Let us give the floor to Verkade himself, commenting the use of colours in Cennino’s Book of the Art (pag. 76, footnote 1. A number of key footnotes in the translation are crucial to understand Verkade’s stance on arts in 1914-1916): “When Michelangelo painted the Cappella Sistina, he renounced to make use of the splendid use of colour of a Titian and of the much easier technique of oil colours, to go back to the much elder technique of fresco and the more laborious dotting technique, which is the most reasonable and pays most, if you paint with watercolours. Cennini speaks always about the art of “colorire”, in contrast to drawing, and this expression is highly appropriate. The works from Giotto’s school until Angelico are indeed coloured drawings, no painting in the sense of Rubens or Velazquez. And rightly so, because they are almost completely religious (and therefore monumental) works. They want to serve, not to be a goal by themselves, and therefore they are simple and plain, as it is appropriate for somebody serving. They serve however the Highest, and here applies wonderfully the truth of the say “Like the Lord so the servant”. In the moderation on the use of their means of expression, the painters of Giotto’s school are luminous instances for the concentration of power. An example: they do not let themselves in the chromatism of colours, in reflex effects and in tonal value contrasts in the modern meaning. And however they are able to provide in the easiest way a full richness in the appearance of their works, which correspond to nature: through the rich gradation of tones, from pure colour to white. Every form has a telling colour, not ten ones or even more, and therefore it has a great effect.” A few years later, in 1920, Verkade wrote in his memories: „Gaugain searched for what obeys rules in the art of all times and taught his disciples ‑ who considered that the generation of the open air painters and the pointillistes had to be dismissed ‑ to appreciate and understand the old masters. He brought the composition of the painting again to its right and learned from Goethe that the artist can show his strength only in the limitation of the means. Thus he permitted to his disciples at the beginning to make use only of 5 to 6 colours: Prussian blue, rose madder, vermilion, chrome yellow or cadmium, yellow ochre and white. (Verkade, 1920, p. 64) In sum, Cennino’s concept of ‘colorire’ (mentioned in the 1914-1961 translation) is seen as a prototype of Gaugain’s ‘colourism’ (mentioned in the 1920 memories). Anna-Maria von Bonsdorff identifies Paul Gaugain and his followers Paul Sérusier, Jan Verkade and Maurice Denis as the four representative of a specific colour practice which she calls “synthetist colour practice”, based upon the tertiary combination of yellow, violet, blue, red, green, orange (with a tertiary combination, like if it were tones combined in music accords). For instance, Gauguin refers to the ‘mysterious’ tertiary close-tones and subtle resonances of bluish-greens, purplish-reds and orange-yellows. Tertiary combinations are used to enhance the power of the colour and the expressive force in painting to the extreme. The key words for “synthetist colours”, writes von Bonsdorff, “are supernatural, vision, dynamism, primitive, emotion, sensation and dream image”. The colour range becomes the key expressive force in painting. The reference to musical categories has its own basis in the concept of ‘global art’, typical of symbolism. Maurice Denis was also a music critic, and several works have been written on his musical aesthetics. He was close, among others, to Albéniz, Fauré, Koechlin, Debussy and Ravel. He promoted ancient and religious music. In musical terms, I feel however that the most relevant reference (more than the symbolism of Debussy) is the work of Olivier Messiaen (1908-1992), an incredibly talented musician with a strong interest in religion and mysticism. I own a book by Andrew Shenton entitled “Messiaen the theologician”. Messiaen entered the conservatory at 11 and became organist at the Église de la Sainte-Trinité in Paris in 1931, a post held until his death. He combined serialism and colourism, without losing harmony. Maurice Denis inspired him for his opera “San Francis of Assisi”. Messiaen remains one of the most fascinating musicians of the XX century. He theorised the combination of music and colours. I would recommend anybody who did not do it yet, to listen at least once in the life to the Vingt Regards sur l’Enfant Jésus (20 Contemplations of the Infant Jesus) or his rich music inspired to birdsongs.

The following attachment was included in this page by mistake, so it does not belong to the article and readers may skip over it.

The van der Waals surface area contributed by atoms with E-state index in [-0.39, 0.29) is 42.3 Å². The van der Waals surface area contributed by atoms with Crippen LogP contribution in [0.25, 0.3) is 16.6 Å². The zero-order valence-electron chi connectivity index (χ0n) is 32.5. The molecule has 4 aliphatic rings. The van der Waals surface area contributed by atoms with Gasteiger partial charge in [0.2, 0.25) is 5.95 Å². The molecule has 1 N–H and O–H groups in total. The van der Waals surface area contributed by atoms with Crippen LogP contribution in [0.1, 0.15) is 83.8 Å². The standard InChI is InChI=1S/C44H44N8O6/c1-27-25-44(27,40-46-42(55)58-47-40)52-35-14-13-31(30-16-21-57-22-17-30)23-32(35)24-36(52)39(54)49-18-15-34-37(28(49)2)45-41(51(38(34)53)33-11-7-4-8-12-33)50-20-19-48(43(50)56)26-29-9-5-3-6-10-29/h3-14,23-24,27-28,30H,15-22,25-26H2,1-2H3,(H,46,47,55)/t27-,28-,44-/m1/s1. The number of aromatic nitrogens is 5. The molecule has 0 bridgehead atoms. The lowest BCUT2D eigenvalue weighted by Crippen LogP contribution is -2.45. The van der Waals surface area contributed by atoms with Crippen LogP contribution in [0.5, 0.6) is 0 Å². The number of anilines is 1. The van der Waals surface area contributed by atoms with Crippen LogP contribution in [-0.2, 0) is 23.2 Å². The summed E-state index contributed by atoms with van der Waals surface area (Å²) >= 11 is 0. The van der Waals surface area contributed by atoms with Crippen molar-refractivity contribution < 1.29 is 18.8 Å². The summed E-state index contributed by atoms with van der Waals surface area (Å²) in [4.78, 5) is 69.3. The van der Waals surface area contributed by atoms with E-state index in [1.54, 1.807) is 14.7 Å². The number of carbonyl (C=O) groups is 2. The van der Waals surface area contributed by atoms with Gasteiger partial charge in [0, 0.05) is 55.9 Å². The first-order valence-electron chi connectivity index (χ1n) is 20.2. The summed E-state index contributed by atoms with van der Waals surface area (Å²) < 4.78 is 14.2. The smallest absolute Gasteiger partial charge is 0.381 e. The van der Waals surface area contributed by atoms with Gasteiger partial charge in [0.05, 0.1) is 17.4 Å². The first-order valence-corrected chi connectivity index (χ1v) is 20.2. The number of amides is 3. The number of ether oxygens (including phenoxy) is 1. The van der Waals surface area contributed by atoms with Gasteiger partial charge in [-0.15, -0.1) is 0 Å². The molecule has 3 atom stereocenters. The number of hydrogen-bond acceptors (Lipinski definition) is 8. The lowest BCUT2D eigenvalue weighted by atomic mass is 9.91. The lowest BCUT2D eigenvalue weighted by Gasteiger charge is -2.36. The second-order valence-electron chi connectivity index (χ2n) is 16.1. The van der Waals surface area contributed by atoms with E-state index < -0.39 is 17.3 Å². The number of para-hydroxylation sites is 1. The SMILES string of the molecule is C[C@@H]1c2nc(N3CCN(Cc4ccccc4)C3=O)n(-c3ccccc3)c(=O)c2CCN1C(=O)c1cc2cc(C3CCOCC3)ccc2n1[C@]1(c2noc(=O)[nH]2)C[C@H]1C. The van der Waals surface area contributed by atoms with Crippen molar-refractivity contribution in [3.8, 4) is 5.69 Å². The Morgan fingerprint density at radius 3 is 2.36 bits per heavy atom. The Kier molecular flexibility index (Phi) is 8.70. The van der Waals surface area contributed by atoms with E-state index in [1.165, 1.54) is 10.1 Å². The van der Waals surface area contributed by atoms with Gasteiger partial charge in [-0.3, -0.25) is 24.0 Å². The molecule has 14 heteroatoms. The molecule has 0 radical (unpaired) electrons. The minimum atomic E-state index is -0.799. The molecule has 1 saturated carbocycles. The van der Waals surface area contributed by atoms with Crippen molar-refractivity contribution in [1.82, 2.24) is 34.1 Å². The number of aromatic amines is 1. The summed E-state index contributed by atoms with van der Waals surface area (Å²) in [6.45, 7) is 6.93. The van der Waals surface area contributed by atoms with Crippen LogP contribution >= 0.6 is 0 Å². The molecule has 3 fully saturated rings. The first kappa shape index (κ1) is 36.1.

The spiritual strenght of frescos